Marvel MAX[edit]

In the "Girls in White Dresses" storyline in Punisher vol. 6, Jigsaw — using the alias "The Heavy" — is shown working for a Mexican drug cartel that the Punisher traveled south of the border to eliminate. Jigsaw develops a plan to demoralize Frank shortly after the 30th anniversary of his family's murder by making him think he shot and killed a little girl. Frank saw through the scheme after performing an impromptu autopsy. During a raid on the cartel's base, Frank and Jigsaw have a fight that results in Jigsaw falling through a broken window and onto a passing freight train.[28]

Jigsaw's role in the arc was regarded as generic and anticlimactic, and his inclusion in the MAX imprint criticized as obtrusive and gratuitous, by Jesse Schedeen of IGN, who felt that the character was "planted in this story mainly to appeal to fans of the recent movie".[29][30]

Marvel Noir[edit]

Jigsaw is Al Capone's top assassin in Punisher Noir. He, Barracuda, and the Russian are hired to kill Frank Castelione, a grocer who had defied mob boss Dutch Schultz.[31] Years later, Frank's son, the Punisher, tries to ambush Jigsaw, but is shot unconscious, and has his skull-face mask removed. Jigsaw takes the Punisher to his lair, and tortures him by carving a skull into the Punisher's chest. After Jigsaw mentions who helped him and Barracuda murder Frank, the Punisher escapes his bonds, and kills Jigsaw by garroting.[32]

In other media[edit]

Dominic West as Jigsaw in the 2008 film Punisher: War Zone.


  • Dominic West portrayed Jigsaw in the 2008 film Punisher: War Zone, which changed the character's real name to Billy "The Beaut" Russoti. Billy is introduced attending a mob dinner, which the Punisher attacks. Billy escapes the ensuing massacre, but is pursued to his recycling plant, where he falls into a glass crusher, and is mangled when the Punisher turns the machine on. Billy survives, but his plastic surgeon is unable to restore his mutilated visage, stating that Billy's facial muscles, tendons, skin, and bone structure were damaged beyond repair. After killing the surgeon, Billy rechristens himself "Jigsaw". He then breaks his brother, James "Loony Bin Jim" Russoti, out of an asylum, to assist him in getting revenge on the Punisher. In the final battle at the Brad Street Hotel, Jigsaw is impaled and thrown into a fire by the Punisher.[33]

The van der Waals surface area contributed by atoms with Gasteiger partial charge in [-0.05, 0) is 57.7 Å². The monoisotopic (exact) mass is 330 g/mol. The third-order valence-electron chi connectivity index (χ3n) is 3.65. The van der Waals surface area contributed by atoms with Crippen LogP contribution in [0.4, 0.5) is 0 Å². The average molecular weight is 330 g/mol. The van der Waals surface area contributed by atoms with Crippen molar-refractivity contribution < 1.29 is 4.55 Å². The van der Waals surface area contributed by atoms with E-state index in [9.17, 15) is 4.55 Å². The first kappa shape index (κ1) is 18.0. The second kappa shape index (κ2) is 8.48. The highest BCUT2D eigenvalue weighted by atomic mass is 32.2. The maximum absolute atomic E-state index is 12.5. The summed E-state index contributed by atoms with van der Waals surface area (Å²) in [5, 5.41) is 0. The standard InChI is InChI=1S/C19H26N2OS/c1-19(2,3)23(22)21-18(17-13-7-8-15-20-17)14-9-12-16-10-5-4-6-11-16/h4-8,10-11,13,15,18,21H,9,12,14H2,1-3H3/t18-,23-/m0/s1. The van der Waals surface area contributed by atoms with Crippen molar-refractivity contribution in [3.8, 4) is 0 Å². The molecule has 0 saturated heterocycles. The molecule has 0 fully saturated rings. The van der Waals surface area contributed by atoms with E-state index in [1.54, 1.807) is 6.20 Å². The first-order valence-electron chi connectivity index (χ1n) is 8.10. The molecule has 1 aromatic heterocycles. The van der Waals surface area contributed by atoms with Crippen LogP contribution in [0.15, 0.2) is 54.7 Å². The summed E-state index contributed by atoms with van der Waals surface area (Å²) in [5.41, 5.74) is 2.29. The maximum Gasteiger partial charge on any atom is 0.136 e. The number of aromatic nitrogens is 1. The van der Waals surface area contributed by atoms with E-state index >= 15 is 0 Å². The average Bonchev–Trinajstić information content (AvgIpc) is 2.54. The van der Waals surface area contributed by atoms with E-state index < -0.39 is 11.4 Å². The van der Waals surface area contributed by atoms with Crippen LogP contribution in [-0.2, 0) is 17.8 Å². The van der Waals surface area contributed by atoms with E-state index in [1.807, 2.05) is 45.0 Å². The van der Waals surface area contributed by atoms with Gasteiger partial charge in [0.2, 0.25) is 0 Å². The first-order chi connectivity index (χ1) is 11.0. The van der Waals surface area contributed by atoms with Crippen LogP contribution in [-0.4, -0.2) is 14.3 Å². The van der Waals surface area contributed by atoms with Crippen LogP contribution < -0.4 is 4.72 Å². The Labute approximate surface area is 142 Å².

Video games[edit]

  • Jigsaw is the final boss of the Game Boy port of the 1990 Punisher video game.[34]
  • In the 1993 Punisher video game, Jigsaw is a sub-boss in the game's sixth and final stage, where he is fought inside of a moving elevator within the Kingpin's hideout, and is armed with an M16 rifle.[35]
  • A character based on Jigsaw appears in the 2005 Punisher video game, voiced by Darryl Kurylo. Here, Jigsaw is John Saint, the son of Howard Saint (the primary antagonist of the 2004 film, and the man responsible for the death of Frank Castle's family). The explosion at the end of the film did not kill him, but instead launched him through a window, and disfigured his face. Under the name Jigsaw, he takes up his father's old business, and vows revenge on the Punisher. He is also the lieutenant of a Yakuza-offshoot called the Eternal Sun, and is the final boss of the game, using stolen Stark Armor to attack the Punisher on Ryker's Island. Upon being defeated, Jigsaw is thrown out of a helicopter by the Punisher.[36]
  • Jigsaw is a playable character in the PlayStation Network downloadable game The Punisher: No Mercy, released in 2009.[37]


  • In 2006, Jigsaw was one of the figures in the second wave of the Marvel Legends "Face-Off" series. He was paired with the Punisher and came in two versions, one with a business suit and one with a Punisher costume. The two-pack was released in December 2006.[38]
  • In 2008, a minimates boxset was announced that is based on the Punisher: War Zone film. The boxset features civilian Frank Castle (the Punisher), Jigsaw, and Loony Bin Jim, Jigsaw's mental, cannibalistic killer brother. The toys also come with mini weapons. They are sculpted and designed by Art Asylum and feature 14 points of articulation as well as accessories from the film.[citation needed]
  • In 2009, Hasbro released a Jigsaw figure in its Mighty Muggs toy line, which came with a silver pistol.


  1. ^ Beard, Jim (1 January 2011). "Archrivals: The Punisher vs. Jigsaw". marvel.com. Marvel Comics. Retrieved 12 March 2015. 
  2. ^ a b Rick Remender (w), Tan Eng Huat (p), Tan Eng Huat (i), Dan Brown (col), VC's Joe Caramagna (let), Axel Alonso (ed). "Dead End" The Punisher v8, #9 (16 September 2009), United States: Marvel Comics
  3. ^ a b Dan Abnett and Andy Lanning (w), Dan Eaglesham (p), Scott Koblish (i), Colin Jorgensen (col), Bill Oakley (let), Don Daley (ed). "Book Four" The Punisher: Year One #4 (March 1995), United States: Marvel Comics
  4. ^ Dan Abnett and Andy Lanning (w), Dan Eaglesham (p), Scott Koblish (i), Justin Gabrie and Colin Jorgensen (col), Jim Novak, Bill Oakley, and Susan Crespi (let), Don Daley (ed). "Book Three" The Punisher: Year One #3 (February 1995), United States: Marvel Comics